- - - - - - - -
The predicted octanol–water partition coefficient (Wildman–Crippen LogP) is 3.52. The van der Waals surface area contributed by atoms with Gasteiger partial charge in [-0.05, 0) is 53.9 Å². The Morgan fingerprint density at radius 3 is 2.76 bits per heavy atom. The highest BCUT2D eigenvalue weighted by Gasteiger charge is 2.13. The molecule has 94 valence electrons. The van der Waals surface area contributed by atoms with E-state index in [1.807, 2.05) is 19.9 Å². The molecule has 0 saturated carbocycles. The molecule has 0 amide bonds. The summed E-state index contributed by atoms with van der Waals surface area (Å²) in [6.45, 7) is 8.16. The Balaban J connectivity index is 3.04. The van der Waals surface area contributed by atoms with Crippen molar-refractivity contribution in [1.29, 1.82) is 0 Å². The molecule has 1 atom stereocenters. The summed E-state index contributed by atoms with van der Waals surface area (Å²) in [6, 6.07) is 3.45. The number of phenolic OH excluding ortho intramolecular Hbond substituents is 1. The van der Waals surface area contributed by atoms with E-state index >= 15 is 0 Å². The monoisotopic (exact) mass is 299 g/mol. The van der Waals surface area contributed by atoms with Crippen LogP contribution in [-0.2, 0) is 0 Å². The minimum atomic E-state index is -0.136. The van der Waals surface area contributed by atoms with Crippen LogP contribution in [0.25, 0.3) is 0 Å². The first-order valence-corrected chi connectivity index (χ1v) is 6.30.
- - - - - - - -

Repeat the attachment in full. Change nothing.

The predicted octanol–water partition coefficient (Wildman–Crippen LogP) is 3.52. The van der Waals surface area contributed by atoms with Gasteiger partial charge in [-0.05, 0) is 53.9 Å². The Morgan fingerprint density at radius 3 is 2.76 bits per heavy atom. The highest BCUT2D eigenvalue weighted by Gasteiger charge is 2.13. The molecule has 94 valence electrons. The van der Waals surface area contributed by atoms with E-state index in [1.807, 2.05) is 19.9 Å². The molecule has 0 saturated carbocycles. The molecule has 0 amide bonds. The summed E-state index contributed by atoms with van der Waals surface area (Å²) in [6.45, 7) is 8.16. The Balaban J connectivity index is 3.04. The van der Waals surface area contributed by atoms with Crippen molar-refractivity contribution in [1.29, 1.82) is 0 Å². The molecule has 1 atom stereocenters. The summed E-state index contributed by atoms with van der Waals surface area (Å²) in [6, 6.07) is 3.45. The number of phenolic OH excluding ortho intramolecular Hbond substituents is 1. The van der Waals surface area contributed by atoms with E-state index >= 15 is 0 Å². The monoisotopic (exact) mass is 299 g/mol. The van der Waals surface area contributed by atoms with Crippen LogP contribution in [-0.2, 0) is 0 Å². The minimum atomic E-state index is -0.136. The van der Waals surface area contributed by atoms with Crippen LogP contribution in [0.25, 0.3) is 0 Å². The first-order valence-corrected chi connectivity index (χ1v) is 6.30.